Becoming a chauffeur can be seen as a glamorous job because chauffeurs commonly get to meet celebrities and other important people. However, there is also a large responsibility in getting your client where they need to go safely and on time. Therefore, driving for celebrities takes training and experience. And only the best will be able to drive for important clients.
Check your state's motor vehicle department's website to learn about training and licensing requirements for chauffeurs. The requirements, which vary by state, involve written tests and specialized training courses.
Contact local limousine or taxi services about job openings. Limousine companies are one place to begin building experience. You'll need good experience to put together an impressive resume.
Expand your training beyond what's required of all chauffeurs. Take defensive- and evasive-driving courses. Furthering your training will open more doors and build an even better resume.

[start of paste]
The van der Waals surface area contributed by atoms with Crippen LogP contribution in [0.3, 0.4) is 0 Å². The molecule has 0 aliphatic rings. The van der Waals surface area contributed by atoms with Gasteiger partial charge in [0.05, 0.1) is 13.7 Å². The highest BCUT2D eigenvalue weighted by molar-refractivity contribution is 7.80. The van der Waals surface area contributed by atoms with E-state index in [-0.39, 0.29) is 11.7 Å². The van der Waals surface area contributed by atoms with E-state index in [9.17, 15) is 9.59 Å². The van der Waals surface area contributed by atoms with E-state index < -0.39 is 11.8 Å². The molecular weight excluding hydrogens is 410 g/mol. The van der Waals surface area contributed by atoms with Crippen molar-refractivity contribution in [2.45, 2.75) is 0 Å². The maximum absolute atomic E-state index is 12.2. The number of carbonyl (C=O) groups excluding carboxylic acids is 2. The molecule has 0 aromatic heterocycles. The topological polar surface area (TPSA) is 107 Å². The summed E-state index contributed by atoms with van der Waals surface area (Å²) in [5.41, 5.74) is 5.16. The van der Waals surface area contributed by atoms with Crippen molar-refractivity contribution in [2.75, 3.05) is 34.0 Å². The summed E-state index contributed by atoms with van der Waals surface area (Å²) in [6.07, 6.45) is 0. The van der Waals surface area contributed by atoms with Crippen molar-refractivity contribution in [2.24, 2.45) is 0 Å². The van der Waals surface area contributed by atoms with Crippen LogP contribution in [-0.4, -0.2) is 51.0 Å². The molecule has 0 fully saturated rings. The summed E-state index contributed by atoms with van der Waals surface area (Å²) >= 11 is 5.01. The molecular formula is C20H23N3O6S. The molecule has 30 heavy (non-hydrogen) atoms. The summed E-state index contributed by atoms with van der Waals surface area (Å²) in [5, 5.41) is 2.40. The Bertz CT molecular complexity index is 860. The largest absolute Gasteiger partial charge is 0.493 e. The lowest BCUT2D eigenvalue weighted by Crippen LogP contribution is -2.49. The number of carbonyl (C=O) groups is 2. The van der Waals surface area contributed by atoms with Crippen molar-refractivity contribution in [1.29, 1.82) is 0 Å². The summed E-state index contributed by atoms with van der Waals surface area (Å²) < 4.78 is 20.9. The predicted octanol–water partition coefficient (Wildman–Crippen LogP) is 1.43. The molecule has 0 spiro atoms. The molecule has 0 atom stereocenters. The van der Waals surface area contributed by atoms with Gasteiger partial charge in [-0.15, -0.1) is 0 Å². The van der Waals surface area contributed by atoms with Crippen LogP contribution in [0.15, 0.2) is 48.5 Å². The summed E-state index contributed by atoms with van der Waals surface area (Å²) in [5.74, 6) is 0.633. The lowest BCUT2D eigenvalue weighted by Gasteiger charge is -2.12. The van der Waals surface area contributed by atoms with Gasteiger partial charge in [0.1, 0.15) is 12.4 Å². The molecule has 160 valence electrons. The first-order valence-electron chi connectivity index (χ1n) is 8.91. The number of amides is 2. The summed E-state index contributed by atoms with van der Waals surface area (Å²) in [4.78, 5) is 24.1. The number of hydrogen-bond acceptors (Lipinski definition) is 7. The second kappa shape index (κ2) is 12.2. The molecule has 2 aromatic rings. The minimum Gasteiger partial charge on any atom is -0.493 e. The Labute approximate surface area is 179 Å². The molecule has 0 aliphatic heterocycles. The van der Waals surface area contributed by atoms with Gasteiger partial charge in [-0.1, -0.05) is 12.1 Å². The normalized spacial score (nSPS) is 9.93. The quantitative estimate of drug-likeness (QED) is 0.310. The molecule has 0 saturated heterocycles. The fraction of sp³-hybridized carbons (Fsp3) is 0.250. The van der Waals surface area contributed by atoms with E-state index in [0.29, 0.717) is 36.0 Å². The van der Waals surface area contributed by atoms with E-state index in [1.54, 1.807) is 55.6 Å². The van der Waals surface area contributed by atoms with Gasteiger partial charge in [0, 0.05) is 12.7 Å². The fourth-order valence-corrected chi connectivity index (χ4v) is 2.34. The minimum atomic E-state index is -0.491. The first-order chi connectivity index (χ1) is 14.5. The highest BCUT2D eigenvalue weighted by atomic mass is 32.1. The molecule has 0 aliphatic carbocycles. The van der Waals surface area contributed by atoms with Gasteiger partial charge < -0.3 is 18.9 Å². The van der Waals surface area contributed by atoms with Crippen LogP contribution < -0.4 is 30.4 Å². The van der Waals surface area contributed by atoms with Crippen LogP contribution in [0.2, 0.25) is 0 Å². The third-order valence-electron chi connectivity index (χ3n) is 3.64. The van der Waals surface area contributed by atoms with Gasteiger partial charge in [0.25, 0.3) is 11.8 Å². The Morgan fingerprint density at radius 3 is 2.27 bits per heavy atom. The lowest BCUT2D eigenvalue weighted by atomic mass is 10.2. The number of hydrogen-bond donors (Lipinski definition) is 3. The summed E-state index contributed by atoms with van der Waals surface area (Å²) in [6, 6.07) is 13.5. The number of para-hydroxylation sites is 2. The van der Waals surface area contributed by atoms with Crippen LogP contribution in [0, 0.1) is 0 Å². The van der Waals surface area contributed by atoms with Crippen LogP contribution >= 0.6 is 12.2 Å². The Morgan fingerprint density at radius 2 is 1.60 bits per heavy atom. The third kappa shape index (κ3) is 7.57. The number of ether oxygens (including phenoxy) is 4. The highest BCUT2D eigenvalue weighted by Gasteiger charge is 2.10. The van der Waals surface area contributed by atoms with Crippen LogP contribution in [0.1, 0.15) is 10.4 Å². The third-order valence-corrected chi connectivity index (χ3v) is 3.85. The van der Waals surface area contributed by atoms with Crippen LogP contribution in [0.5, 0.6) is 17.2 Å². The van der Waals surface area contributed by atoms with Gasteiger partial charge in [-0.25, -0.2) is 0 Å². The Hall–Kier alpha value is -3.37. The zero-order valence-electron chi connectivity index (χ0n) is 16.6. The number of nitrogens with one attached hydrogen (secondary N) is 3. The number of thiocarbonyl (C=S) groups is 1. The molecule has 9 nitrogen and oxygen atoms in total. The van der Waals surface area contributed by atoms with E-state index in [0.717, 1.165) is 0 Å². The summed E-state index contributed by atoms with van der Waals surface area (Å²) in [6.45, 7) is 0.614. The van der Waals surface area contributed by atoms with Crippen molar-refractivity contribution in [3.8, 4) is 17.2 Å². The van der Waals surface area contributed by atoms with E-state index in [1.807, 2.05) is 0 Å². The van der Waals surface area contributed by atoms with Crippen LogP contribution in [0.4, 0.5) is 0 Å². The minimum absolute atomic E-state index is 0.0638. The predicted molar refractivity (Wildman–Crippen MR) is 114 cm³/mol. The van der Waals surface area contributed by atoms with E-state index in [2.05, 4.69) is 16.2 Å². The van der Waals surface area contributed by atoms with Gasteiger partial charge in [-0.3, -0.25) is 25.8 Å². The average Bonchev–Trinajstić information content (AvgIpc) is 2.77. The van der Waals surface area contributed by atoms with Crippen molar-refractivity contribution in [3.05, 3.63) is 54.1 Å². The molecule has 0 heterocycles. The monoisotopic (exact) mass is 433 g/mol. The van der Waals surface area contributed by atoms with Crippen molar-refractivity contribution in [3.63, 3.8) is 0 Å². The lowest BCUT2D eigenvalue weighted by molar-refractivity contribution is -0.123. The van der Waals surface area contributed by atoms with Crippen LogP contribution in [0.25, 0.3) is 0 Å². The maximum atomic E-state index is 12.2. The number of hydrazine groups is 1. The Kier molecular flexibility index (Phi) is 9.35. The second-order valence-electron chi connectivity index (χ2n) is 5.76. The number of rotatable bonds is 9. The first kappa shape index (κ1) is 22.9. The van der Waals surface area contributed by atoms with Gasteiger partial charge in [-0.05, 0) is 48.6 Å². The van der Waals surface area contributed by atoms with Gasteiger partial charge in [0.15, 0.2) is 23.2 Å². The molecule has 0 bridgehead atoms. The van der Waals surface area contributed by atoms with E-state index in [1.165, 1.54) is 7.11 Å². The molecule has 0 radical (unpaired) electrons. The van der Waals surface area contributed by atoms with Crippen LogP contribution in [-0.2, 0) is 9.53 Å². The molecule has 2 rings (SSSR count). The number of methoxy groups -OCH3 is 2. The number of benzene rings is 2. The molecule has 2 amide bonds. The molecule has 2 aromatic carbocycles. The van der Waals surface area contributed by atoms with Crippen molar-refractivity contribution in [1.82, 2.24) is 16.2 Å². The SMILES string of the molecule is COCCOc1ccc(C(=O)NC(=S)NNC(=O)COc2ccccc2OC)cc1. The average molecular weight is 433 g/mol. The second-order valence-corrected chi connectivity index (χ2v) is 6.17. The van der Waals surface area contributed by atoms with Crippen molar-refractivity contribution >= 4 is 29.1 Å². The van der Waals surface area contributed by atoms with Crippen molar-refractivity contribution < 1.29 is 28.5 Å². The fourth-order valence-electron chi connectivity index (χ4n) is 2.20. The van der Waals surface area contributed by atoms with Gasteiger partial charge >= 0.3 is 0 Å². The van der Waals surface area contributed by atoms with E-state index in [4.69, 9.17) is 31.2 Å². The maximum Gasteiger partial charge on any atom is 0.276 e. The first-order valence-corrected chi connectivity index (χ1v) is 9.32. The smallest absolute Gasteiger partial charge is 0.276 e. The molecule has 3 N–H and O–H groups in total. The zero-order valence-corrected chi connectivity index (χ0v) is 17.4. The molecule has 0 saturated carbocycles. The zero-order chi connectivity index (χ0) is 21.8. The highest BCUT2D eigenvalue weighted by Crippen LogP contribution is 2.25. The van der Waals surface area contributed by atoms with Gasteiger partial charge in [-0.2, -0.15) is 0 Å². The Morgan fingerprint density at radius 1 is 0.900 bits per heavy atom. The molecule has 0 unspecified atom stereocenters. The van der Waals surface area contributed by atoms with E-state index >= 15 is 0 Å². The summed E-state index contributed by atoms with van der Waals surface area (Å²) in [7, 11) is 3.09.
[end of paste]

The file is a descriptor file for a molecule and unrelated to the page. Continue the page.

Build relationships and network with other drivers. Just like any other industry, you will open more opportunities for yourself if you build relationships with others in your field.
You may need to relocate in order to find a permanent job driving a celebrity.
2016 Salary Information for Taxi Drivers and Chauffeurs
Taxi drivers and chauffeurs earned a median annual salary of $24,300 in 2016, according to the U.S. Bureau of Labor Statistics. On the low end, taxi drivers and chauffeurs earned a 25th percentile salary of $20,490, meaning 75 percent earned more than this amount. The 75th percentile salary is $30,440, meaning 25 percent earn more. In 2016, 305,100 people were employed in the U.S. as taxi drivers and chauffeurs.